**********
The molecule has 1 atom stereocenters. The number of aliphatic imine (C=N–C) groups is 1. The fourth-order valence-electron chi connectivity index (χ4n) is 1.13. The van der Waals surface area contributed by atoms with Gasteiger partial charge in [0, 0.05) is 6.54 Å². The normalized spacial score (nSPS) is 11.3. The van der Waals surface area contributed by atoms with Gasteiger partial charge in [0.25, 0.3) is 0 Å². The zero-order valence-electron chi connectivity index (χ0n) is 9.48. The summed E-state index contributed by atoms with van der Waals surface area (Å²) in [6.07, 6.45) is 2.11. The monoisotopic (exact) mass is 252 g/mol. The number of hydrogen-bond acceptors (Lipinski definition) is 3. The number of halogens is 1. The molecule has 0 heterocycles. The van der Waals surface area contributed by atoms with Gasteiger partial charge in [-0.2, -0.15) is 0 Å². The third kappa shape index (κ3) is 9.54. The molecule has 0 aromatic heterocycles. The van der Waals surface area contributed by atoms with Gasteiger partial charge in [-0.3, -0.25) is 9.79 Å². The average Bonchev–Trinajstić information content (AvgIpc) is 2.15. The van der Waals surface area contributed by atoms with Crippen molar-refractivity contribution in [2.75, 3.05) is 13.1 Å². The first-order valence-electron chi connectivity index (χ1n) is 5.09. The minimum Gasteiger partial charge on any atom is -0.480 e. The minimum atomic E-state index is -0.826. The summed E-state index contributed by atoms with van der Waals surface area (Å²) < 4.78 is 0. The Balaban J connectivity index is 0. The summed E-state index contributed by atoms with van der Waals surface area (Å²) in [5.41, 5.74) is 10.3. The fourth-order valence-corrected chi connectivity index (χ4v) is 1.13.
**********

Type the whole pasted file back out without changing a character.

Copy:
The molecule has 1 atom stereocenters. The number of aliphatic imine (C=N–C) groups is 1. The fourth-order valence-electron chi connectivity index (χ4n) is 1.13. The van der Waals surface area contributed by atoms with Gasteiger partial charge in [0, 0.05) is 6.54 Å². The normalized spacial score (nSPS) is 11.3. The van der Waals surface area contributed by atoms with Gasteiger partial charge in [0.25, 0.3) is 0 Å². The zero-order valence-electron chi connectivity index (χ0n) is 9.48. The summed E-state index contributed by atoms with van der Waals surface area (Å²) in [6.07, 6.45) is 2.11. The monoisotopic (exact) mass is 252 g/mol. The number of hydrogen-bond acceptors (Lipinski definition) is 3. The number of halogens is 1. The molecule has 0 heterocycles. The van der Waals surface area contributed by atoms with Gasteiger partial charge in [-0.2, -0.15) is 0 Å². The third kappa shape index (κ3) is 9.54. The molecule has 0 aromatic heterocycles. The van der Waals surface area contributed by atoms with Gasteiger partial charge in [-0.3, -0.25) is 9.79 Å². The average Bonchev–Trinajstić information content (AvgIpc) is 2.15. The van der Waals surface area contributed by atoms with Crippen molar-refractivity contribution in [2.75, 3.05) is 13.1 Å². The first-order valence-electron chi connectivity index (χ1n) is 5.09. The minimum Gasteiger partial charge on any atom is -0.480 e. The minimum atomic E-state index is -0.826. The summed E-state index contributed by atoms with van der Waals surface area (Å²) < 4.78 is 0. The Balaban J connectivity index is 0. The summed E-state index contributed by atoms with van der Waals surface area (Å²) in [5.41, 5.74) is 10.3. The fourth-order valence-corrected chi connectivity index (χ4v) is 1.13.